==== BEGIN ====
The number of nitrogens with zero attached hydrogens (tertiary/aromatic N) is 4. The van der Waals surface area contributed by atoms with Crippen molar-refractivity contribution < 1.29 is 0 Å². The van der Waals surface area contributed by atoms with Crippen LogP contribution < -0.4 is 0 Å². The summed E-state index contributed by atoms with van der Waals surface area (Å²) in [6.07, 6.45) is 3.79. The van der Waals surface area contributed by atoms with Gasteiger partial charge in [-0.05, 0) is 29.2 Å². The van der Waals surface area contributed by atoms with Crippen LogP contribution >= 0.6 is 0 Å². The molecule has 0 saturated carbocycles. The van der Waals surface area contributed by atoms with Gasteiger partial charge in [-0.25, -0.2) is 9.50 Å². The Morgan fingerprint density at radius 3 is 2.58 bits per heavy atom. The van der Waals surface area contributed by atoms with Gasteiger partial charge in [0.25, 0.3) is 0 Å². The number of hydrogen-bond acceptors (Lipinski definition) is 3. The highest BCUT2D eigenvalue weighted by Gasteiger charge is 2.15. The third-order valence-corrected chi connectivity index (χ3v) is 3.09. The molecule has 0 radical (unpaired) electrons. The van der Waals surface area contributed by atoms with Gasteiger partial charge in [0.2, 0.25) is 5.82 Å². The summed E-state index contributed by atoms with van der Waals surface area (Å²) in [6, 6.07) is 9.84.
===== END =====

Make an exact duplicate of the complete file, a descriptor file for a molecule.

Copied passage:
The number of nitrogens with zero attached hydrogens (tertiary/aromatic N) is 4. The van der Waals surface area contributed by atoms with Crippen molar-refractivity contribution < 1.29 is 0 Å². The van der Waals surface area contributed by atoms with Crippen LogP contribution < -0.4 is 0 Å². The summed E-state index contributed by atoms with van der Waals surface area (Å²) in [6.07, 6.45) is 3.79. The van der Waals surface area contributed by atoms with Gasteiger partial charge in [-0.05, 0) is 29.2 Å². The van der Waals surface area contributed by atoms with Crippen LogP contribution >= 0.6 is 0 Å². The molecule has 0 saturated carbocycles. The van der Waals surface area contributed by atoms with Gasteiger partial charge in [-0.25, -0.2) is 9.50 Å². The Morgan fingerprint density at radius 3 is 2.58 bits per heavy atom. The van der Waals surface area contributed by atoms with Gasteiger partial charge in [0.25, 0.3) is 0 Å². The number of hydrogen-bond acceptors (Lipinski definition) is 3. The highest BCUT2D eigenvalue weighted by Gasteiger charge is 2.15. The third-order valence-corrected chi connectivity index (χ3v) is 3.09. The molecule has 0 radical (unpaired) electrons. The van der Waals surface area contributed by atoms with Gasteiger partial charge in [0.2, 0.25) is 5.82 Å². The summed E-state index contributed by atoms with van der Waals surface area (Å²) in [6, 6.07) is 9.84.